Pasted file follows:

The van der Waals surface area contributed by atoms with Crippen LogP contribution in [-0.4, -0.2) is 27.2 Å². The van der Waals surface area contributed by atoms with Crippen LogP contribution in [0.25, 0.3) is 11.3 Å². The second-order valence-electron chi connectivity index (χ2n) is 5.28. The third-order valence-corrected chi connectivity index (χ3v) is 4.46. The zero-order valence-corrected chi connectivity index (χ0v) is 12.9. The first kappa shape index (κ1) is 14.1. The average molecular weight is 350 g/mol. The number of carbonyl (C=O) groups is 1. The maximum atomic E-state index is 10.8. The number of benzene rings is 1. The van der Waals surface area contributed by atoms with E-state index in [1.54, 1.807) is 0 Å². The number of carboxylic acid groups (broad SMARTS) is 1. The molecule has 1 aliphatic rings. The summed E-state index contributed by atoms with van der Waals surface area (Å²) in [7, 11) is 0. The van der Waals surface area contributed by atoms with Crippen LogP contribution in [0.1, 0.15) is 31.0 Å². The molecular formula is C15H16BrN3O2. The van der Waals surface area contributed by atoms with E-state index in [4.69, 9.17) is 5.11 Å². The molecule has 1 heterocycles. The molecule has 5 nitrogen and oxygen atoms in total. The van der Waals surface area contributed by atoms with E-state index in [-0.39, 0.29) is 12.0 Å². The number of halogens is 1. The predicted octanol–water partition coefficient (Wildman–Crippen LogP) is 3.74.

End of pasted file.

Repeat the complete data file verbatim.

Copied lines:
The van der Waals surface area contributed by atoms with Crippen LogP contribution in [-0.4, -0.2) is 27.2 Å². The van der Waals surface area contributed by atoms with Crippen LogP contribution in [0.25, 0.3) is 11.3 Å². The second-order valence-electron chi connectivity index (χ2n) is 5.28. The third-order valence-corrected chi connectivity index (χ3v) is 4.46. The zero-order valence-corrected chi connectivity index (χ0v) is 12.9. The first kappa shape index (κ1) is 14.1. The average molecular weight is 350 g/mol. The number of carbonyl (C=O) groups is 1. The maximum atomic E-state index is 10.8. The number of benzene rings is 1. The van der Waals surface area contributed by atoms with E-state index in [1.54, 1.807) is 0 Å². The number of carboxylic acid groups (broad SMARTS) is 1. The molecule has 1 aliphatic rings. The summed E-state index contributed by atoms with van der Waals surface area (Å²) in [7, 11) is 0. The van der Waals surface area contributed by atoms with Crippen LogP contribution in [0.1, 0.15) is 31.0 Å². The molecular formula is C15H16BrN3O2. The van der Waals surface area contributed by atoms with E-state index in [4.69, 9.17) is 5.11 Å². The molecule has 1 heterocycles. The molecule has 5 nitrogen and oxygen atoms in total. The van der Waals surface area contributed by atoms with E-state index in [-0.39, 0.29) is 12.0 Å². The number of halogens is 1. The predicted octanol–water partition coefficient (Wildman–Crippen LogP) is 3.74.